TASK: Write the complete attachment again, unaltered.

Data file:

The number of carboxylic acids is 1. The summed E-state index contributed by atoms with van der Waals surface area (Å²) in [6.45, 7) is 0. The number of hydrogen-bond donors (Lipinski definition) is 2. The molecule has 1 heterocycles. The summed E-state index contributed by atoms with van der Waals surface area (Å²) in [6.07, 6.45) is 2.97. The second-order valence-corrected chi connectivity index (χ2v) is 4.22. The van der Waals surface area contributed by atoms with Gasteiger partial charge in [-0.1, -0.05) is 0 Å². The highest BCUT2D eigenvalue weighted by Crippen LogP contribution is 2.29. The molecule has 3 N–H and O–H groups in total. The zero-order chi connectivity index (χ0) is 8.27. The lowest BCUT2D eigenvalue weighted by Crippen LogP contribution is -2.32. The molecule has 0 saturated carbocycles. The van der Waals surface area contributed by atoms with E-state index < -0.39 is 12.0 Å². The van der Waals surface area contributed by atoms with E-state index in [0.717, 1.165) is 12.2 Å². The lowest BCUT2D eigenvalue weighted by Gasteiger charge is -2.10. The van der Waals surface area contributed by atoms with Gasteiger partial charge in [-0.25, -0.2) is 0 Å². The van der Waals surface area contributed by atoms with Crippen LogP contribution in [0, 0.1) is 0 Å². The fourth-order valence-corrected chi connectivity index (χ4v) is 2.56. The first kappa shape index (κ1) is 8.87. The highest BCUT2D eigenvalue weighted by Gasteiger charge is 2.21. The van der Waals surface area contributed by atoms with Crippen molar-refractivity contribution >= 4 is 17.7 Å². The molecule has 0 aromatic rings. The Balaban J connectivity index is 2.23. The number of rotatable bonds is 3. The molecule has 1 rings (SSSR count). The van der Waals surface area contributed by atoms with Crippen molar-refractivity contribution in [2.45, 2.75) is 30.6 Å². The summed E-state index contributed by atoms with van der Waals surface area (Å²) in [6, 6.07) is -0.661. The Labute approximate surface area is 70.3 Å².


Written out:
The number of carboxylic acids is 1. The summed E-state index contributed by atoms with van der Waals surface area (Å²) in [6.45, 7) is 0. The number of hydrogen-bond donors (Lipinski definition) is 2. The molecule has 1 heterocycles. The summed E-state index contributed by atoms with van der Waals surface area (Å²) in [6.07, 6.45) is 2.97. The second-order valence-corrected chi connectivity index (χ2v) is 4.22. The van der Waals surface area contributed by atoms with Gasteiger partial charge in [-0.1, -0.05) is 0 Å². The highest BCUT2D eigenvalue weighted by Crippen LogP contribution is 2.29. The molecule has 3 N–H and O–H groups in total. The zero-order chi connectivity index (χ0) is 8.27. The lowest BCUT2D eigenvalue weighted by Crippen LogP contribution is -2.32. The molecule has 0 saturated carbocycles. The van der Waals surface area contributed by atoms with E-state index < -0.39 is 12.0 Å². The van der Waals surface area contributed by atoms with E-state index in [0.717, 1.165) is 12.2 Å². The lowest BCUT2D eigenvalue weighted by Gasteiger charge is -2.10. The van der Waals surface area contributed by atoms with Gasteiger partial charge in [-0.25, -0.2) is 0 Å². The van der Waals surface area contributed by atoms with Crippen LogP contribution in [0, 0.1) is 0 Å². The fourth-order valence-corrected chi connectivity index (χ4v) is 2.56. The first kappa shape index (κ1) is 8.87. The highest BCUT2D eigenvalue weighted by Gasteiger charge is 2.21. The van der Waals surface area contributed by atoms with Crippen molar-refractivity contribution >= 4 is 17.7 Å². The molecule has 0 aromatic rings. The Balaban J connectivity index is 2.23. The number of rotatable bonds is 3. The molecule has 1 rings (SSSR count). The van der Waals surface area contributed by atoms with Crippen molar-refractivity contribution in [2.45, 2.75) is 30.6 Å². The summed E-state index contributed by atoms with van der Waals surface area (Å²) in [6, 6.07) is -0.661. The Labute approximate surface area is 70.3 Å².